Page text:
GUEST POST BY MARTIN EDWARDS
Like all his online friends I am looking forward to the new book, out very soon.
See Martin’s website here, and his blog here.
Below, Martin personally introduces us to the book, and to the great age of crime fiction writing:
My thanks go to Moira for allowing me a guest spot on this splendid blog. I could never claim to be an expert on clothes, and my children would tell you that my dress sense rather proves this, but one or two things I do have in common with Moira became clear when we first corresponded, about eighteen months ago.
Moira contacted me in connection with the Wallace mystery, the legendary Liverpudlian murder case from the early 30s. She told me that she hailed from Liverpool, and had worked as a young journalist for Radio City, the local commercial radio station. This was in the days when Roger Wilkes, building on previous detective work by true crime expert Jonathan Goodman, investigated the case, and established to widespread satisfaction that William Herbert Wallace was indeed innocent of the murder of his wife. He even pinpointed an alternative suspect, a man named Parry.
Moira, a true crime aficionado as well as a lover of detective fiction, discussed the case at length with Roger Wilkes, and I found her reminiscences fascinating. By a curious coincidence, at a later date I became the solicitor to Radio City, and this was a relationship that gave me a good deal of insight into a world I found extremely intriguing. I even featured a fictionalised radio station in my novel, I Remember You, but took very great care to distance my imaginary station from the real one!
Roger Wilkes’ detective work would have appealed, I am sure, to Dorothy L. Sayers, who is one of the main protagonists in The Golden Age of Murder. My book is a study of the Detection Club in the 1930s, an account of the authors who shaped detective fiction for generations to come, and focusing on their lives as well as their books. Most of the Club’s members, such as Sayers, Agatha Christie, Anthony Berkeley, and John Dickson Carr, shared an intense interest in real life crime, and wrote about famous cases (sometimes putting forward their own solutions) as well as using elements from real life cases in their novels and short stories.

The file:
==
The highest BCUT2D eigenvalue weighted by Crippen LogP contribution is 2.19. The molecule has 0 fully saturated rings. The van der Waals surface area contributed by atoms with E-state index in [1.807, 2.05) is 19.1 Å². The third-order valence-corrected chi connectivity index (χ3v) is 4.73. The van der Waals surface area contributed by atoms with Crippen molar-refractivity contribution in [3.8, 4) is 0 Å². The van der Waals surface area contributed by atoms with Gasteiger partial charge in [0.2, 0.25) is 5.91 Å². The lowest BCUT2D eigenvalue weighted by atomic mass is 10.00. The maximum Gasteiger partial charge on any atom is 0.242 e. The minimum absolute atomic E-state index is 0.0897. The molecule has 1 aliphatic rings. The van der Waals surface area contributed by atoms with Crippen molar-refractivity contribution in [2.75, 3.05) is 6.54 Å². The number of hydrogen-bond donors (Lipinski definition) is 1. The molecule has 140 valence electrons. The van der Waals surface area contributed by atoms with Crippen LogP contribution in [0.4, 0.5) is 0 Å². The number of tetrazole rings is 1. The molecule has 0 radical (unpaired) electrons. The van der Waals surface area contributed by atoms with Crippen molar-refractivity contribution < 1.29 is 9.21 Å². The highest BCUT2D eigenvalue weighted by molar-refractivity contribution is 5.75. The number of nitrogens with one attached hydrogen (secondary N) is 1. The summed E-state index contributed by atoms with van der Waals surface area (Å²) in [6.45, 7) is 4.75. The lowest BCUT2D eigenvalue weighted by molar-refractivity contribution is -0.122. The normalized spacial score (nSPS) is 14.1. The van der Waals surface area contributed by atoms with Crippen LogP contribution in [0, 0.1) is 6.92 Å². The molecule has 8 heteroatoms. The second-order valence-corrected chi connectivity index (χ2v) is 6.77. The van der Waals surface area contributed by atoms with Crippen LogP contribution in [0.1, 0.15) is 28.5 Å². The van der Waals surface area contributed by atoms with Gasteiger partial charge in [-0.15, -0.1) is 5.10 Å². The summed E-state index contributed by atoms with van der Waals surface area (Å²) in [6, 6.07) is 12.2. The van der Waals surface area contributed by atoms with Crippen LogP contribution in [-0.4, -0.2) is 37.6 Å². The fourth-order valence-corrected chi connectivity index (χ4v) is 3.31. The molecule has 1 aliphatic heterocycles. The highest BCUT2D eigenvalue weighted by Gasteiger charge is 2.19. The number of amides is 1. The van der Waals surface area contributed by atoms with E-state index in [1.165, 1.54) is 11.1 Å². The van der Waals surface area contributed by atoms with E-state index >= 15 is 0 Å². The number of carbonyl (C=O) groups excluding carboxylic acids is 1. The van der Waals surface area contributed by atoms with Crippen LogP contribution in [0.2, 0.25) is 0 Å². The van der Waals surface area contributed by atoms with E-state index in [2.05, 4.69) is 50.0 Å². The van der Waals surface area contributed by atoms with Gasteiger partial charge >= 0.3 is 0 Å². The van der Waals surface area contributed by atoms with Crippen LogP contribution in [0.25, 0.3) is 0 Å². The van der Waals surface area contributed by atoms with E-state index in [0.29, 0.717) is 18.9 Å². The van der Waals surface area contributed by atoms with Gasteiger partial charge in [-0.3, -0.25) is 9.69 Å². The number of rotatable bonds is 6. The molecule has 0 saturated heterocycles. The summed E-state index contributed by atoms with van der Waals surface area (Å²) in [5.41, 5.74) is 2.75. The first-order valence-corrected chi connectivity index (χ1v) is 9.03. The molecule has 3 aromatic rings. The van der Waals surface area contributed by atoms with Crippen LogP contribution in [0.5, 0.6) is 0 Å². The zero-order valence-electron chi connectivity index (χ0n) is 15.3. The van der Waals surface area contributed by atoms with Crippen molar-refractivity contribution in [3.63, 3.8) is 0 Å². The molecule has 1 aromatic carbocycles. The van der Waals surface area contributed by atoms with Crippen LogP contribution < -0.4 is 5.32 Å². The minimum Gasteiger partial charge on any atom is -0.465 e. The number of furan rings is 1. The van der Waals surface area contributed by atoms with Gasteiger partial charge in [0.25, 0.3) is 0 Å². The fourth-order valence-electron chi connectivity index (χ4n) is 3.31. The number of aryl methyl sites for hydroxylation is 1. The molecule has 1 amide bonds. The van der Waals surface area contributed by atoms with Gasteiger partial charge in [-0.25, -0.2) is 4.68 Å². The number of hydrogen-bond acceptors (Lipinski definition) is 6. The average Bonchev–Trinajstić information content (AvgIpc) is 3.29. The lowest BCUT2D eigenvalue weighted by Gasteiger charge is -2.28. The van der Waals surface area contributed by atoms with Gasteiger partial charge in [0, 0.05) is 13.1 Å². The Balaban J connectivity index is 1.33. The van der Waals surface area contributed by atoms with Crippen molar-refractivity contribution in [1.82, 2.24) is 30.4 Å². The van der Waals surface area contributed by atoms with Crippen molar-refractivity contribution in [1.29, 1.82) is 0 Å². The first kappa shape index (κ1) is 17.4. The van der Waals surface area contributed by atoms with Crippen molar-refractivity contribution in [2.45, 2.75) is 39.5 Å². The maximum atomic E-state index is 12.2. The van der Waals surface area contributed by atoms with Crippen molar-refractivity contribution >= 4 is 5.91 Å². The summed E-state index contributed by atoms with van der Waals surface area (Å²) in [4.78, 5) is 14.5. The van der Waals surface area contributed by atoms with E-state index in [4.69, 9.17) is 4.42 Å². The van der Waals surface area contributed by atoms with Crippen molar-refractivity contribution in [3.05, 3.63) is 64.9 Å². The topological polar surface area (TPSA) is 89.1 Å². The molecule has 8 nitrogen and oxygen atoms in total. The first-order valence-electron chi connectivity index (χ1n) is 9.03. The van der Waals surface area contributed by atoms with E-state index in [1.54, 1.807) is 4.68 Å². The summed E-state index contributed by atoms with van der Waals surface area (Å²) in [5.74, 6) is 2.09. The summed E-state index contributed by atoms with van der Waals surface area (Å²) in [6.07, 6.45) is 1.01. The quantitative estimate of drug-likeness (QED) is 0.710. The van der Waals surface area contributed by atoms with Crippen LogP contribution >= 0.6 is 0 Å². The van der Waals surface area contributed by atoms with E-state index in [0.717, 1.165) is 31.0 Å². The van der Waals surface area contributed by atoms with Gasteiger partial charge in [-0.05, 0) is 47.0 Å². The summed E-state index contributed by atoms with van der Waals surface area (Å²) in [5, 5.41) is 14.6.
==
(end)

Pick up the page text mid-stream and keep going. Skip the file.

Sayers researched and wrote about the Wallace case in detail, and an expanded version of her original essay appeared in The Anatomy of Murder, a Detection Club publication in which members re-examined celebrated murder cases. Sayers’ detective work (she argues, in effect, that Wallace did not have the right psychological profile to be guilty of battering his wife to death) strikes me as persuasive. Not everyone is equally convinced. At a Detection Club dinner a couple of years ago, I discussed Wallace’s conviction and subsequent reprieve with the late, great P.D. James – who kindly helped me with aspects of my research for The Golden Age of Murder. Phyllis was a huge admirer of Sayers, but didn’t agree with her about Wallace, and put forward an alternative view in a magazine article written not long before her death. She argued her case ingeniously and well, as one would expect. But I’m still with Sayers.
The Wallace case is only one of a large number of real life murder cases which had a bearing on Golden Age detective fiction, and which I discuss in my book. I also explore some cases which are much less well-known than the Wallace case, yet which emerged during my years of research as having an unexpected bearing on the lives and work of Detection Club members.
Among these was the mysterious death of Frank Vosper, an actor and playwright who was responsible for a stage adaptation of a story by Agatha Christie. The Vosper story strikes me as exceptionally intriguing, although it was never established as a case of murder. While travelling by liner from the United States to his native England, Vosper entered the sea, and his naked corpse was discovered some days later. How did this tragedy happen? The characters in the drama included a beauty queen, a gay Jewish bullfighter, and Ernest Hemingway. You really couldn’t make it up...but the case did, I think, haunt Christie, and two of the novels that she wrote years after the tragedy make indirect reference to Vosper.
“True crime” continues to fascinate us, and detective novelists whose work it influences. This isn’t a phenomenon confined to the Golden Age of Murder between the two world wars – you can see it in the work of Edgar Allen Poe, Wilkie Collins, and Arthur Conan Doyle, and also in contemporary books written by the likes of Ian Rankin and Val McDermid - but it was especially evident during the 1930s. Agatha Christie spoke nothing less than the truth, though, when she wrote during the early days of the Second World War, “Wars may come, and wars may go, but MURDER goes on forever!”
[Martin’s book is published in hardcover and as an ebook in the UK and the USA, from all the usual places.]